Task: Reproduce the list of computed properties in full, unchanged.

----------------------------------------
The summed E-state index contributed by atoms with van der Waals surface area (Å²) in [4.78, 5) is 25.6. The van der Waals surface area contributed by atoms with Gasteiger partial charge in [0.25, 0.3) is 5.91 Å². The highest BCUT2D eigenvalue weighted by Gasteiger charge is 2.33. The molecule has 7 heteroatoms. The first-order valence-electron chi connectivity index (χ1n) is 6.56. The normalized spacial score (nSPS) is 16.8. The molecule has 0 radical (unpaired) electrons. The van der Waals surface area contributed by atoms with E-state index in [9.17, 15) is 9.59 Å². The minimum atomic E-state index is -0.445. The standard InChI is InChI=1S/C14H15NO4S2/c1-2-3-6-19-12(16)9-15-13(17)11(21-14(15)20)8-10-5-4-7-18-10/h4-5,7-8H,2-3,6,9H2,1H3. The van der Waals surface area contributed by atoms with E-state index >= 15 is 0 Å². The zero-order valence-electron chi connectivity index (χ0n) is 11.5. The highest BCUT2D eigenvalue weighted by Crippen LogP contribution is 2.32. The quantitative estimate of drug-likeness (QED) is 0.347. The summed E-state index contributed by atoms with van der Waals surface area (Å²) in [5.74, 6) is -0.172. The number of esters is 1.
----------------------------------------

The summed E-state index contributed by atoms with van der Waals surface area (Å²) in [4.78, 5) is 25.6. The van der Waals surface area contributed by atoms with Gasteiger partial charge in [0.25, 0.3) is 5.91 Å². The highest BCUT2D eigenvalue weighted by Gasteiger charge is 2.33. The molecule has 7 heteroatoms. The first-order valence-electron chi connectivity index (χ1n) is 6.56. The normalized spacial score (nSPS) is 16.8. The molecule has 0 radical (unpaired) electrons. The van der Waals surface area contributed by atoms with E-state index in [9.17, 15) is 9.59 Å². The minimum atomic E-state index is -0.445. The standard InChI is InChI=1S/C14H15NO4S2/c1-2-3-6-19-12(16)9-15-13(17)11(21-14(15)20)8-10-5-4-7-18-10/h4-5,7-8H,2-3,6,9H2,1H3. The van der Waals surface area contributed by atoms with E-state index >= 15 is 0 Å². The zero-order valence-electron chi connectivity index (χ0n) is 11.5. The highest BCUT2D eigenvalue weighted by Crippen LogP contribution is 2.32. The quantitative estimate of drug-likeness (QED) is 0.347. The summed E-state index contributed by atoms with van der Waals surface area (Å²) in [5.74, 6) is -0.172. The number of esters is 1.